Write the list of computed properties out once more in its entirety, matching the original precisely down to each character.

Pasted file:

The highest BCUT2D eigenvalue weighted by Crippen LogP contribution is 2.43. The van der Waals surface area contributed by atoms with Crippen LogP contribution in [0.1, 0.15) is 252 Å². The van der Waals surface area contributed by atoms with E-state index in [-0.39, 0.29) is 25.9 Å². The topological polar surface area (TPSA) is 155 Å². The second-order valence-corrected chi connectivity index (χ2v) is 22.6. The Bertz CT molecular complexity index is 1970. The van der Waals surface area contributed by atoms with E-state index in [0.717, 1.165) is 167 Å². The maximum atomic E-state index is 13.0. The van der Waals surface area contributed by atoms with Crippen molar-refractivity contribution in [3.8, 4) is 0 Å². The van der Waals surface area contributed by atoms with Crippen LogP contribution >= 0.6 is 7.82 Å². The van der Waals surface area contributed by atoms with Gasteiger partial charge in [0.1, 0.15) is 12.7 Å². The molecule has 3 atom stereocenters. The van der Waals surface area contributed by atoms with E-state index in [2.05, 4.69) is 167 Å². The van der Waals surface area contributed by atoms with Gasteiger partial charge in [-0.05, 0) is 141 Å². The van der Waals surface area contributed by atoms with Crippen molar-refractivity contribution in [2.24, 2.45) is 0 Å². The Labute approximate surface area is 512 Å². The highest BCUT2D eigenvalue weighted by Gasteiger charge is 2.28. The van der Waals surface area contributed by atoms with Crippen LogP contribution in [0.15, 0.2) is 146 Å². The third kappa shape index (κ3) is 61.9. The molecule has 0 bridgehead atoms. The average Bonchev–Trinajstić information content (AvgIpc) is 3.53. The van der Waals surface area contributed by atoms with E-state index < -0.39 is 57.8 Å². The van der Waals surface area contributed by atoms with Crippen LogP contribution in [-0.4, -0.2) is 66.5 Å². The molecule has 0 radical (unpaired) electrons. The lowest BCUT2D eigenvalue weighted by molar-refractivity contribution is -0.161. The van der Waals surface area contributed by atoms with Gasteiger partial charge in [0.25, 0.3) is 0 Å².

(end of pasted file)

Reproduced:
The highest BCUT2D eigenvalue weighted by Crippen LogP contribution is 2.43. The van der Waals surface area contributed by atoms with Crippen LogP contribution in [0.1, 0.15) is 252 Å². The van der Waals surface area contributed by atoms with E-state index in [-0.39, 0.29) is 25.9 Å². The topological polar surface area (TPSA) is 155 Å². The second-order valence-corrected chi connectivity index (χ2v) is 22.6. The Bertz CT molecular complexity index is 1970. The van der Waals surface area contributed by atoms with E-state index in [0.717, 1.165) is 167 Å². The maximum atomic E-state index is 13.0. The van der Waals surface area contributed by atoms with Crippen molar-refractivity contribution in [3.8, 4) is 0 Å². The van der Waals surface area contributed by atoms with Crippen LogP contribution >= 0.6 is 7.82 Å². The van der Waals surface area contributed by atoms with Gasteiger partial charge in [0.1, 0.15) is 12.7 Å². The molecule has 3 atom stereocenters. The van der Waals surface area contributed by atoms with E-state index in [2.05, 4.69) is 167 Å². The van der Waals surface area contributed by atoms with Gasteiger partial charge in [-0.05, 0) is 141 Å². The van der Waals surface area contributed by atoms with Crippen molar-refractivity contribution in [2.24, 2.45) is 0 Å². The Labute approximate surface area is 512 Å². The highest BCUT2D eigenvalue weighted by Gasteiger charge is 2.28. The van der Waals surface area contributed by atoms with Crippen LogP contribution in [0.15, 0.2) is 146 Å². The third kappa shape index (κ3) is 61.9. The molecule has 0 bridgehead atoms. The average Bonchev–Trinajstić information content (AvgIpc) is 3.53. The van der Waals surface area contributed by atoms with E-state index < -0.39 is 57.8 Å². The van der Waals surface area contributed by atoms with Crippen LogP contribution in [-0.4, -0.2) is 66.5 Å². The molecule has 0 radical (unpaired) electrons. The lowest BCUT2D eigenvalue weighted by molar-refractivity contribution is -0.161. The van der Waals surface area contributed by atoms with Gasteiger partial charge in [0.25, 0.3) is 0 Å².